This post is part of an EDF+Business ongoing series on sustainable finance, highlighting market mechanisms and strategies that drive environmental performance by engaging private capital. EDF is actively engaging leaders with the capital and expertise needed to catalyze sector-wide changes—from accelerating investment in energy efficiency and clean energy, to protecting tropical forests, restoring depleted fisheries and saving habitats of endangered species.
Green bonds have been hailed as a key vehicle for driving clean energy investments both before and after the signing of the Paris climate agreement. And the range of organizations utilizing them continues to diversify – Apple issued its own $1.5 billion bond last month to finance energy efficiency and renewable energy projects for its operations. But as the pool of bonds issued each year grows, investors are increasingly concerned that clear standards are needed.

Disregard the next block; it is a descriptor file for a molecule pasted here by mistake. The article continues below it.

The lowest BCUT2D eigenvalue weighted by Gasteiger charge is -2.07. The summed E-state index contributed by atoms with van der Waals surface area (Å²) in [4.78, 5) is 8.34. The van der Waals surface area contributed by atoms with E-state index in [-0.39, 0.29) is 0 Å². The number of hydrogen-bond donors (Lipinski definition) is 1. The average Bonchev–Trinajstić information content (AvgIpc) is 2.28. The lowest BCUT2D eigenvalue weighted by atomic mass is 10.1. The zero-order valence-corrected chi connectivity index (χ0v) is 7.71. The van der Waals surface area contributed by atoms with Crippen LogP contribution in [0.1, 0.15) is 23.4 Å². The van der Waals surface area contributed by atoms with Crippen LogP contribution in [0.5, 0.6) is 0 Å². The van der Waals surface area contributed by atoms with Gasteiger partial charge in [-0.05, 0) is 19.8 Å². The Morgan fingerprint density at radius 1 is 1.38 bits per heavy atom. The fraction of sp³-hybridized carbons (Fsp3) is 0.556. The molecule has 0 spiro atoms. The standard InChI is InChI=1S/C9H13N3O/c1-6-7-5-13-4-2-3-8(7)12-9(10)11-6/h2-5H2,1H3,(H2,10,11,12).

Through 2013, the World Bank was the primary issuer of green bonds. The simplicity of the market made it easier to verify the environmental benefits. As the market has grown, so has the need for institutionalizing transparency to validate the promised benefits.
While roughly two-thirds of global green bonds issued in 2015 received either third-party verification or second-party opinion, only two U.S. municipal offerings received any external review, casting doubts on the U.S. market’s credibility. Investors like insurance firm Allianz are concerned that many of the funds earmarked for sustainable development projects are not achieving the desired impact, and are calling for strong standards to help provide the market with increased certainty.
Bankers and investors are driving progress on transparency Read more